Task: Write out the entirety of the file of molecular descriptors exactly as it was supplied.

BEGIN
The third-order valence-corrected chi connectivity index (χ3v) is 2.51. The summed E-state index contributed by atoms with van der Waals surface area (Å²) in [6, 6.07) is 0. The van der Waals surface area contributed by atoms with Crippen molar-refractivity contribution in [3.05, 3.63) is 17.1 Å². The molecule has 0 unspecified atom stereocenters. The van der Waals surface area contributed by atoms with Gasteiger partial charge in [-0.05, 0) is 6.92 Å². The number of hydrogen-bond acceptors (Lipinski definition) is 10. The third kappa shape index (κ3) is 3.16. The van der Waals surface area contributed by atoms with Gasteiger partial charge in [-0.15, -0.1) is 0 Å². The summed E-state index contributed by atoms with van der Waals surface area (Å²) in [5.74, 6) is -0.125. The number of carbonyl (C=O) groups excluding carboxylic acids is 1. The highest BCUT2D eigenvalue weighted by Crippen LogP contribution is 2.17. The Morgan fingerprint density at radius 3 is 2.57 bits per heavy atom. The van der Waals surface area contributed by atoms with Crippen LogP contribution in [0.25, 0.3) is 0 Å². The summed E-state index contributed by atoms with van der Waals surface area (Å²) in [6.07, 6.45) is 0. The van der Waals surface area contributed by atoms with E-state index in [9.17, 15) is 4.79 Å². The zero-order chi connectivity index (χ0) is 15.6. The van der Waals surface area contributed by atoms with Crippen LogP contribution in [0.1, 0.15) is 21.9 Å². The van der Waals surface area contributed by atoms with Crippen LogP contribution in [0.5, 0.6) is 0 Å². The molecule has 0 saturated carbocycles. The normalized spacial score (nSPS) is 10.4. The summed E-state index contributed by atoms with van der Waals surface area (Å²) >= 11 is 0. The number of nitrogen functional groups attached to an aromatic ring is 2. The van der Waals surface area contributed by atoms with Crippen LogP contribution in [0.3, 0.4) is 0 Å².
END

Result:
The third-order valence-corrected chi connectivity index (χ3v) is 2.51. The summed E-state index contributed by atoms with van der Waals surface area (Å²) in [6, 6.07) is 0. The van der Waals surface area contributed by atoms with Crippen molar-refractivity contribution in [3.05, 3.63) is 17.1 Å². The molecule has 0 unspecified atom stereocenters. The van der Waals surface area contributed by atoms with Gasteiger partial charge in [-0.05, 0) is 6.92 Å². The number of hydrogen-bond acceptors (Lipinski definition) is 10. The third kappa shape index (κ3) is 3.16. The van der Waals surface area contributed by atoms with Gasteiger partial charge in [-0.15, -0.1) is 0 Å². The summed E-state index contributed by atoms with van der Waals surface area (Å²) in [5.74, 6) is -0.125. The number of carbonyl (C=O) groups excluding carboxylic acids is 1. The highest BCUT2D eigenvalue weighted by Crippen LogP contribution is 2.17. The Morgan fingerprint density at radius 3 is 2.57 bits per heavy atom. The van der Waals surface area contributed by atoms with Crippen LogP contribution in [0.25, 0.3) is 0 Å². The summed E-state index contributed by atoms with van der Waals surface area (Å²) in [6.07, 6.45) is 0. The van der Waals surface area contributed by atoms with E-state index in [9.17, 15) is 4.79 Å². The zero-order chi connectivity index (χ0) is 15.6. The van der Waals surface area contributed by atoms with Crippen LogP contribution in [0.1, 0.15) is 21.9 Å². The van der Waals surface area contributed by atoms with Crippen LogP contribution in [0.5, 0.6) is 0 Å². The molecule has 0 saturated carbocycles. The normalized spacial score (nSPS) is 10.4. The summed E-state index contributed by atoms with van der Waals surface area (Å²) >= 11 is 0. The number of nitrogen functional groups attached to an aromatic ring is 2. The van der Waals surface area contributed by atoms with Crippen LogP contribution in [0.3, 0.4) is 0 Å².